When something bad happens, you have three choices: let it define you, let it destroy you, or let it strengthen you.

The heart of the difference is not ability or even talent, but desire

The purpose of life is to discover and develop your gift. The meaning of life comes from sharing your gift with others. - David Viscott

Monday, March 28, 2011

Recovery, Basics and Coming Clean

Recovery has been going simply magnificent this season. I run a race on Saturday, and I am back at the gym on Monday. I may drop some weight first day back (in terms of pounds lifting), but other than that, full swing. I was thinking about it yesterday as I finished up my hill repeats on strong legs, in quick times and wanting to do more (but pressed for time). Why is that, I wondered?

I call this a year of “back to basics”. After training “by the book” for my first marathon (well, may be racing way too much, but still, with basics outlined and long run progression), I jumped into ultras and continued my “basics” with a marathon or 50k each month as a long run, without goals. Then the era of trail ultrarunning came…and I combined it all: various interval training with long run doubles on the weekend and mileage hitting 100 a week easily and averaging at least 80. Those were good times…

But like all good times, they came to an end. First, I had to adjust my life emotionally, so quality dropped and I kept the miles (to steak away even a remote possibility of a depression). Then was a burst of speed work and hill work added to a mix to produce some temporary results, and back to simply maintaining the miles – between single-mommying and long-distance-dating, along with extra injuries, and need for a soulful half-walks on Wildwood, I just “put in the number”. Last Spring my short foray with Howard Nippert training program pointed me “back to basics” again: as someone who knows on almost instinctive level by now how to run long, I needed to re-learn how to get some leg turn-over and push myself beyond comfort. And this is where I am since December of last year…choosing a marathon as a first race of the season helped to venture into this mentality and transition easily.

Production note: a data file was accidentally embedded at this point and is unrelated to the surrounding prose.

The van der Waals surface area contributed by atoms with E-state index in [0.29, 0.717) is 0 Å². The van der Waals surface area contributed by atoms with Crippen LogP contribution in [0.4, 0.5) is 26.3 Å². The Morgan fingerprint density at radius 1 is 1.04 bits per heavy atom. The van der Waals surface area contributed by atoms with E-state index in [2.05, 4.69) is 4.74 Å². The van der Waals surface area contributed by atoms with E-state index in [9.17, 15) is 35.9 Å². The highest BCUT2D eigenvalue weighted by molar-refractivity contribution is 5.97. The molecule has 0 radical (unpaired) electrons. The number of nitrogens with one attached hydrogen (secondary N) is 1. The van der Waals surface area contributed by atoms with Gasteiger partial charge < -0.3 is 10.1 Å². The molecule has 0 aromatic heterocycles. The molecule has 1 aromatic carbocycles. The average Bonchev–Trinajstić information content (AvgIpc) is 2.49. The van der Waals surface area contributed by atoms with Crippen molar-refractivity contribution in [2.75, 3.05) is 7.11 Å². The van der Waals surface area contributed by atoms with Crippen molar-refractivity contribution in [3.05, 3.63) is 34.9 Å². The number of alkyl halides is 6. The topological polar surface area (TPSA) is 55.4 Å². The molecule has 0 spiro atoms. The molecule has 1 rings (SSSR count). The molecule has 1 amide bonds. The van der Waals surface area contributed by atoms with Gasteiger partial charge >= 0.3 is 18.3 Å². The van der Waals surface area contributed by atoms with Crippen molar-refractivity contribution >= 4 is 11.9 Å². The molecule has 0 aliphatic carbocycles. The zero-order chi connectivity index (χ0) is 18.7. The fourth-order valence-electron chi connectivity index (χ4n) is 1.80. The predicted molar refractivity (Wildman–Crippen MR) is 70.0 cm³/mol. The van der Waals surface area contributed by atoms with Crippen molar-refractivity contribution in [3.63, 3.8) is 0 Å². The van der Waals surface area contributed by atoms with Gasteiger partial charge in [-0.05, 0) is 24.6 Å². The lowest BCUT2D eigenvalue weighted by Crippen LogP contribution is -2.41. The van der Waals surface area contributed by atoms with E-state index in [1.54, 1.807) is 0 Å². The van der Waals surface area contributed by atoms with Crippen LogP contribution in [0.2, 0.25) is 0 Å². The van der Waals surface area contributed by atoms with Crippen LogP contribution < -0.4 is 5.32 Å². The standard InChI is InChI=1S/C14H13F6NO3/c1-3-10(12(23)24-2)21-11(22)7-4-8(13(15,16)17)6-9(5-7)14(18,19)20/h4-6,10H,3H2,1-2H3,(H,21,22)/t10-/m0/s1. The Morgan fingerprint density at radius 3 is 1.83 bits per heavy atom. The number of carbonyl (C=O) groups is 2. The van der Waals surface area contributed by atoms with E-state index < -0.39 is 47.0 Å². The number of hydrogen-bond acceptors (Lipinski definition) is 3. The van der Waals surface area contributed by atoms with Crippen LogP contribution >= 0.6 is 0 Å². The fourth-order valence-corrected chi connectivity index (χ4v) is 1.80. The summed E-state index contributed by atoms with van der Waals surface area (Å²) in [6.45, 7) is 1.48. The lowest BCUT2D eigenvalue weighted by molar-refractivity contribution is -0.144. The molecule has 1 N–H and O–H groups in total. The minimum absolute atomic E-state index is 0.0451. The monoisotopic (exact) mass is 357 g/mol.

Quality versus quantity. The battle as old as anything in this world. It’d be nice to have fitness as a full-time job/hobby and not have a single worry and combine both for best results, but most of us don’t. In fact, this year the time constrains are such that I hardly find time to breathe. Don’t take me wrong, I had put it onto myself, and I am loving it! But something had to give, and it was miles. Easy runs, those when you simply jog with pure joy, may be a few friends, without a watch on your wrist, were gone from my vocabulary. It was all – or nothing – every day, no off days, alternate for rest and sweat your butt off. My basic schedule with slight deviations? Mon-Wed-Fri 1 hr weight lifting in am. Tues - track workout. Thurs - hill repeats. Sat - longish run on trails. Sunday - medium run with tempo thrown inside. 1 Bikram yoga class, 1 Ashtanga yoga class. I may throw in an easy run on trails or another Bikram class if life permits. 2 massage clients a week. Work 8am-4pm. Cook dinner every night from scratch. Check homework. Spend time with Stephen and Larry - separately. Study for Personal Trainer's certificate. Read a book on a bus. Browse finance blogs. Help a few runners with their training via emails. Watch American Idol, Heavy and Intervention ( 3 shows we follow, say what you want). Sleep 6.5 hrs/night. Squeeze a date once a month. Repeat.